“Going forward, there could be a small problem with Dagon and Jill in the chapter where young Jill lures a homeless man out onto a pier, then shoves him into the water…This is a wonderful empowerment metaphor about the rewards that come from facing scary things. However, legal is worried some might view it as mean-spirited. Could you include people from other cultures and races, who are also shoved off the pier, so as not to single out the homeless?”
—J.P. Mac, “Dagon and Jill”
“All life is fundamentally & inextricably sad…That is why I consider all jauntiness, & many forms of carelessly generalised humour, as essentially cheap & mocking, & occasionally ghastly & corpselike.”
—H.P. Lovecraft to Frank Belknap Long, February 27, 1931 (emphases original to Selected Letters, Vol. 3)
It ought not to be a surprise to even casual fans of Lovecraft that humor was neither his interest nor his forte. However, in the event you doubted that, in the event you thought, “No, the Old Gent surely enjoyed a chortle as much as the next bloke,” his above quotation, taken from a 1931 letter to Frank Belknap Long, should serve to clear up any misconception on the matter. Lovecraftian humor is indeed very hard to pull off but, when it is successful, it is uproarious. JP Mac’s story, “Dagon and Jill,” had me actually laughing out loud. It can be found in Mr. Mac’s self-published collection, DEATH HONK, but don’t think this is an entire volume of humor because it is not. Our present story, however, is, and I believe it represents the first time on this blog that I’ve looked at a humorous work. In order to appreciate the humor you do have to be versed in your Lovecraft, but that should not be a problem for regular readers.
“Dagon and Jill” is structured as a contemporary epistolary exchange between Ezra Whateley and his editor, Martin Gelb-Crispling. Ezra, obviously a descendant of Old Wizard Whateley (likely from Wilbur’s line, right?) who was one of the principal figures in “The Dunwich Horror,” is attempting to publish a series of children’s books. Their titles are “Dagon and Jill,” “The Shadow Over Humpty-Dumpty,” and A Children’s Necronomicon,” and Gelb-Crispling is trying to market them to the Los Angeles Unified School District’s religious diversity program, “Different Voices, Different Ways.” While Gelb-Crispling believes heartily in the project, particularly with its possibilities of being included in a large religious diversity program, his legal team is concerned with some of the content. I was already laughing at the idea of a legal team having issues with such a book, but the reason Mac provides (given in the opening quote) is what really got me going. The humor in the story continues in this original vein, and indeed pushes the envelope, but for me it rode that edge successfully and never crossed into the distasteful. One of my favorite parts was when the editor writes how his own kids enjoy the books: “My Shannon must have four salt shakers and twenty candles in her room. I hear her up there pronouncing those jaw busting spells you so love to write. Shannon even goes online and chants with other kids. They’ve started a Facebook page.”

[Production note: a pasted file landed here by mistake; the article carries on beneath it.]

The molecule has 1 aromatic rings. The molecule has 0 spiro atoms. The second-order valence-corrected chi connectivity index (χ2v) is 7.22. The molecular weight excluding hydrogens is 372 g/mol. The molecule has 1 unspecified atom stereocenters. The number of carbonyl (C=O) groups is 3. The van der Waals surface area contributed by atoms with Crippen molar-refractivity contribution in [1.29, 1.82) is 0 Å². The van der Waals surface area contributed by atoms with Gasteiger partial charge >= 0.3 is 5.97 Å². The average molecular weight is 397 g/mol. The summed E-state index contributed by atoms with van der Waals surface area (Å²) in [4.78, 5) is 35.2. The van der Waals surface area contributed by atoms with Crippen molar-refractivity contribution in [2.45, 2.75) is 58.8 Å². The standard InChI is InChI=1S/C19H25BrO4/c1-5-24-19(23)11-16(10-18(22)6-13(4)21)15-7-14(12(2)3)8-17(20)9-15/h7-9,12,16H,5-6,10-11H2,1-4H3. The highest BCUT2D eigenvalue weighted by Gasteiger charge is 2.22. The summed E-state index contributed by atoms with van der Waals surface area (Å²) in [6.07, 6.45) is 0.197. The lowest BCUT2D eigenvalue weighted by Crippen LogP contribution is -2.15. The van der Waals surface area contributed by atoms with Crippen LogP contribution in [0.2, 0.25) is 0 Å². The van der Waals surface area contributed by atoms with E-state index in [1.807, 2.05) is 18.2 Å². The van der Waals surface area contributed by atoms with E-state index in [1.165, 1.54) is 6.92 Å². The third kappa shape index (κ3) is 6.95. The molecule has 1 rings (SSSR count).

Amidst the humor there is a decidedly dark edge to the story mostly found in Ezra’s letters. His are written in dialect, much like “The Dunwich Horror” featured the same, and also in an old-fashioned manner. He addresses Martin Gelb-Crispling as “Goode Martin,” for example. Ezra’s shrouded goal is to bring about the return of the Great Old Ones; he actually doesn’t care at all about the selling of books, only the wide distribution of them. Gelb-Crispling begins to be concerned when reports reach him of some kids acting out the gruesome things about which they read, to the detriment of at least one postman.
Mac’s writing is crisp, skilled, and on point. The two different narrative voices he has to deploy are well-realized and serve to put you in the story, almost as if you’re a law enforcement officer, sorting through old letters trying to track down the origins of a ghastly mess. The contemporary setting is also well done, with Mac putting down just enough references to modern technology and pop-culture to assist the humor without being over bearing. This story is also just the right length, which is to say it is brief. Had it carried on much longer the humor would have worn thin and become groan-worthy, but Mac restrains himself to a good end. I can’t say that it will be for everyone, as Lovecraftian stories are pretty niche to begin with before approaching Lovecraftian humor, but if you’re an HPL fan and are in the mood for a quick story that provokes some good laughs, give it a try. And, if you’re looking for something more traditional or creepy, the collection does feature mostly dark works, including one other Lovecraftian tale.
Despite what Howard said to Long, he wasn’t dour all the time. So, after my sign-off I’ll leave you with a photo of Lovecraft genuinely smiling, standing next to his friend William J. Dowdell.
Until next time, I remain yours in the Black Litany of Nub and Yeg,